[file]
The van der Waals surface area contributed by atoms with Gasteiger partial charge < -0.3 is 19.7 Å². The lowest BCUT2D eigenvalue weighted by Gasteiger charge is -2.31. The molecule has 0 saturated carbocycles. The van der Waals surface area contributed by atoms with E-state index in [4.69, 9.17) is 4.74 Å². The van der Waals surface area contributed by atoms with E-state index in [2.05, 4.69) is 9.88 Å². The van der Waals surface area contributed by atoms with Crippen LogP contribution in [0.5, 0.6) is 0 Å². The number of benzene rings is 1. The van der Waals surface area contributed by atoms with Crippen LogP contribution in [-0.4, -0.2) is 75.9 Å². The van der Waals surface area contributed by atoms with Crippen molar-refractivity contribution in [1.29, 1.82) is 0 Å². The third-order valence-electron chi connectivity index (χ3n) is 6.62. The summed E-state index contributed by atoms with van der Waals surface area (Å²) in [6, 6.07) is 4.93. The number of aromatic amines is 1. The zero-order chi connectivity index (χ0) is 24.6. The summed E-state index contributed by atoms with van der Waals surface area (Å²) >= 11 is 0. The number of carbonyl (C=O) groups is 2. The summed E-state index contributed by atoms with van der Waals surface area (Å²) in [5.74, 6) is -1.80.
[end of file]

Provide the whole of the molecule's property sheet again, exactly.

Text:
The van der Waals surface area contributed by atoms with Gasteiger partial charge < -0.3 is 19.7 Å². The lowest BCUT2D eigenvalue weighted by Gasteiger charge is -2.31. The molecule has 0 saturated carbocycles. The van der Waals surface area contributed by atoms with E-state index in [4.69, 9.17) is 4.74 Å². The van der Waals surface area contributed by atoms with E-state index in [2.05, 4.69) is 9.88 Å². The van der Waals surface area contributed by atoms with Crippen LogP contribution in [0.5, 0.6) is 0 Å². The number of benzene rings is 1. The van der Waals surface area contributed by atoms with Crippen LogP contribution in [-0.4, -0.2) is 75.9 Å². The van der Waals surface area contributed by atoms with Crippen molar-refractivity contribution in [1.29, 1.82) is 0 Å². The third-order valence-electron chi connectivity index (χ3n) is 6.62. The summed E-state index contributed by atoms with van der Waals surface area (Å²) in [6, 6.07) is 4.93. The number of aromatic amines is 1. The zero-order chi connectivity index (χ0) is 24.6. The summed E-state index contributed by atoms with van der Waals surface area (Å²) >= 11 is 0. The number of carbonyl (C=O) groups is 2. The summed E-state index contributed by atoms with van der Waals surface area (Å²) in [5.74, 6) is -1.80.